MGWCC #298

crossword 4:11*
meta about 1 minute 

mgwcc298hello and welcome to week #298 of matt gaffney’s weekly crossword contest, “Mountain Rangers”. i apologize for completely flaking out last week and forgetting to blog. i won’t blame it on being demoralized by the previous two metas; i just plain forgot. anyway, thanks to matt for filling in for me and offering the constructors’-eye view of his own puzzle.

on to this week! with the winter olympics in full swing, the instructions tell us that this week’s contest answer is a nine-letter, two-word phrase found in many reports on the Sochi Olympics. there are seven entries in the grid that don’t quite make sense because they are missing some letters which have vanished off the edge of the grid:

  • {Sandwiches made with chickpeas} are (FALA)FEL BURGERS, but the FALA has to go outside the grid.
  • {Classic Judy Garland film} is (A STA)R IS BORN.
  • if you’re {Not the star of the show}, then you’re PLAYING SECOND BA(NANA).
  • {One of many in a lot} is a PARKING (SPOT). without paying attention to the part of speech here, it’s easy to think that the answer is just PARKING. in fact, that’s exactly what i did when i first noticed this clue. but looking over the completed puzzle, it’s the symmetric partner in the grid of (A STA)R IS BORN, so we should be on the lookout for another theme answer here.
  • {Tasteless bumper sticker seen after John Hinckley, Jr.’s assassination attempt on Ronald Reagan} is I DID IT FOR J(ODIE). hinckley famously shot reagan in an attempt to impress actress jodie foster. i haven’t seen these bumper stickers, but i figured this out without too much difficulty anyway.
  • {Coney Island pizzeria since 1924, famous for using a coal-fired oven} is, apparently, (TOTO)NNO’S. this one i definitely needed to google.
  • {Stringed instrument mentioned in “Back in the U.S.S.R.”} is the BALA(LAIKA), the russian equivalent of the samisen. an appropriate answer for the sochi games, especially since LAIKA is the soviet dog sent to space aboard sputnik 2.

anyway, with all these dogs hanging off the edge of the grid, it wasn’t too difficulty to come up with STRAY DOGS as the answer to the meta.

i thought this was an excellent week 2 puzzle. timely, clever, fresh, and still easy to grasp. it was also fun to see “classic crosswordese dogs” FALA (FDR’s dog), NANA (the darlings’ dog in peter pan), ASTA (the charles’ dog in the thin man), ODIE (jon arbuckle’s dog in garfield without garfield), TOTO (dorothy’s dog in the wizard of oz), and LAIKA elevated to higher theme status, along with the rather more generic SPOT (not often clued as a dog, but yes, SPOT is also a specific iconic dog, belonging to dick & jane in the children’s primers).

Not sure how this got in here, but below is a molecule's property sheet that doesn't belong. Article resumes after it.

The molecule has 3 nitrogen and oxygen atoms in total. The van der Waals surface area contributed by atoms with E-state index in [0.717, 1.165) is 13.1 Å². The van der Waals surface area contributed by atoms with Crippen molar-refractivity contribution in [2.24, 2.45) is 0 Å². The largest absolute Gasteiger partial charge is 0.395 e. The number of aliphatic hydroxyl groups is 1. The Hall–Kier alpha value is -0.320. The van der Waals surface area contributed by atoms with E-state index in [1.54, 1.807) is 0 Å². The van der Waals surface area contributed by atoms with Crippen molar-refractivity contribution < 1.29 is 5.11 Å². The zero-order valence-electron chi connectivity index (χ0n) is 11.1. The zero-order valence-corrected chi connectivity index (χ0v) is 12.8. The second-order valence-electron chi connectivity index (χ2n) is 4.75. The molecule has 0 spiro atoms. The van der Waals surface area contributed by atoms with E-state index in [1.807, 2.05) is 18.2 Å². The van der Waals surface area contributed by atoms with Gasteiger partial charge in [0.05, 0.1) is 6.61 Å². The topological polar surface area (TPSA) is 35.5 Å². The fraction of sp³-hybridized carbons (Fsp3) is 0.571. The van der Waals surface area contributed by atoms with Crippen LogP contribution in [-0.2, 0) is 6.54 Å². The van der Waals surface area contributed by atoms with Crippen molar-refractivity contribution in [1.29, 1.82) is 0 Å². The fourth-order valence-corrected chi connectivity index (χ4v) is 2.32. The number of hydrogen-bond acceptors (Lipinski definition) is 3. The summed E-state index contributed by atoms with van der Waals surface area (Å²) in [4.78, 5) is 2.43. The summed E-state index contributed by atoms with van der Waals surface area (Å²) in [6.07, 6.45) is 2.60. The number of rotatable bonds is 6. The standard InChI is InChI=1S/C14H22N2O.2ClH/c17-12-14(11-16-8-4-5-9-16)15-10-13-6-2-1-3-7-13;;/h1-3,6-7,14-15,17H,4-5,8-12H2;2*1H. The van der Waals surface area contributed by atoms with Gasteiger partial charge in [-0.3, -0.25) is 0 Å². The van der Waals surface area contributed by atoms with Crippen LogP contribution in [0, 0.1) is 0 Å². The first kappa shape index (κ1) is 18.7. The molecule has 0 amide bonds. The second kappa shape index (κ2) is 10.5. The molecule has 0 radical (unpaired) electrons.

fill that caught my eye:

  • {1980s Oscar winner ___ S. Ngor} HAING. i learned this tidbit from a previous MGWCC, but this guy is pretty famous. i read somewhere (probably when i looked him up after solving that earlier MGWCC) that he was the only winner of an acting oscar who wasn’t actually an actor by profession, but it turns out that harold russell also managed it for the best years of our lives.
  • {Fish smoked by the Dutch (not like you smoke a cigarette, like you smoke salmon)} EEL. now that is not your usual clue for a very common fill answer!
  • {Organ that doesn’t make music, but does detect it} EAR. cute.
  • {Reach} GO UP TO. parsing!
  • {“How did you do that?” reply} clues “IT’S MAGIC.” great fill. i would also have taken the clue {“Who’s the all-time NBA leader in assists per game?” reply}.
  • {Pop star whose surname reverses to a famous inventor’s} is simon LE BON of duran^2. the inventor is alfred nobel, who was, as they say, dy-no-mite.
  • {Yesterday, for example} was the IDES of february, at the time this puzzle was released. i used to think the IDES just meant the 15th, but it depends on the number of days in the month. it was usually the 13th, but the 15th of march, may, july (then called quintilis), and october, those being the only months with 31 days in the original pre-julian calendar.

it’s good to be back. how’d you all like this puzzle?

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22 Responses to MGWCC #298

  1. Paul Coulter says:

    The puzzle itself started a bit slowly for me, and I readily accepted there was a frozen brand called FEL-BURGER, ala BOCABURGER. Then the penny dropped with the missing ASTA, and I enjoyed the rest. As a dog lover, I thought the theme of missing pups was very timely. My dad used to do a song about a cruel butcher – the refrain went something like, “Dunderbeck, oh Dunderbeck how could you be so mean? The alley cats and long-tailed rats are nowhere to be seen… They’ve all been ground to sausage meat in Dunderbeck’s machine.” Over all, a very apt early-month meta – 4.5 stars from me.

    Matt, thanks also for some very pleasant memories of my celebratory (or commiserative, in the case of freshman Physics) treats at the falafel truck after a tough test at MIT. Coming from a small Southern town in the 70s, this was my idea of exotic food. After the meta, I googled the recipe, bought the ingredients, and made some for breakfast on Saturday morning. My granddaughter thought they were delicious, but of course, Genna doesn’t know they’re supposed to be golden orbs inside the pita sandwich, not brown scraps that have fallen apart. The tahini sauce I bought was excellent, at least. Joon, is there still a falafel truck that comes to Mass Ave?

    • Bob Kerfuffle says:

      Paul, these lyrics, lifted from the Web, are very close to what we used to sing at Scout camp:

      Johnny Verbeck

      Once there was a Dutchman
      His name was Johnny Verbeck
      He made the finest sausages and sauerkraut and speck.
      He made the finest sausages that’ll evermore be seen,
      Till one day he invented a sausage makin machine.

      Oh, Mr. Johnny Verbeck how could you be so mean,
      I told you, you’d be sorry for inventin’ that machine
      now all the neighbors cats and dogs will nevermore be seen